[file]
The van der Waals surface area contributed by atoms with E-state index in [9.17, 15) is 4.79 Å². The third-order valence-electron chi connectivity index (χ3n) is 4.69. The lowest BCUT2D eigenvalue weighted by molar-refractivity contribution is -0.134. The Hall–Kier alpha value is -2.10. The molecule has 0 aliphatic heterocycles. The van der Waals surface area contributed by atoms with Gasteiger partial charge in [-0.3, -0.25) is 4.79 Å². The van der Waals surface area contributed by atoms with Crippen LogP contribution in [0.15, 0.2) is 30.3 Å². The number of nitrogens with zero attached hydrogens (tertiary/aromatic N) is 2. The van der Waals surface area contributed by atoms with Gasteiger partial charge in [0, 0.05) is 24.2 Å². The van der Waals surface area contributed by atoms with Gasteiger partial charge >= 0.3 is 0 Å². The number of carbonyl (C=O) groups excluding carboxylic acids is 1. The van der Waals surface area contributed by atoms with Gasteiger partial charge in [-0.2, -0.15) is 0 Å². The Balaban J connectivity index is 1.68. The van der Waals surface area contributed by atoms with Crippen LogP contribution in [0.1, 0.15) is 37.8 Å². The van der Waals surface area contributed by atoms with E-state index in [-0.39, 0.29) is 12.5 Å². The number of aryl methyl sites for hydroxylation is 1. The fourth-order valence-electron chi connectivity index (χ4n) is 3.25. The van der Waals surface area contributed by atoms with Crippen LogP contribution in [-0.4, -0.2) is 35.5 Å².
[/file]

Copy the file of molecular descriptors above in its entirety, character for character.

The van der Waals surface area contributed by atoms with E-state index in [9.17, 15) is 4.79 Å². The third-order valence-electron chi connectivity index (χ3n) is 4.69. The lowest BCUT2D eigenvalue weighted by molar-refractivity contribution is -0.134. The Hall–Kier alpha value is -2.10. The molecule has 0 aliphatic heterocycles. The van der Waals surface area contributed by atoms with Gasteiger partial charge in [-0.3, -0.25) is 4.79 Å². The van der Waals surface area contributed by atoms with Crippen LogP contribution in [0.15, 0.2) is 30.3 Å². The number of nitrogens with zero attached hydrogens (tertiary/aromatic N) is 2. The van der Waals surface area contributed by atoms with Gasteiger partial charge in [0, 0.05) is 24.2 Å². The van der Waals surface area contributed by atoms with Gasteiger partial charge >= 0.3 is 0 Å². The number of carbonyl (C=O) groups excluding carboxylic acids is 1. The van der Waals surface area contributed by atoms with Gasteiger partial charge in [-0.2, -0.15) is 0 Å². The Balaban J connectivity index is 1.68. The van der Waals surface area contributed by atoms with Crippen LogP contribution in [0.1, 0.15) is 37.8 Å². The van der Waals surface area contributed by atoms with E-state index in [-0.39, 0.29) is 12.5 Å². The number of aryl methyl sites for hydroxylation is 1. The fourth-order valence-electron chi connectivity index (χ4n) is 3.25. The van der Waals surface area contributed by atoms with Crippen LogP contribution in [-0.4, -0.2) is 35.5 Å².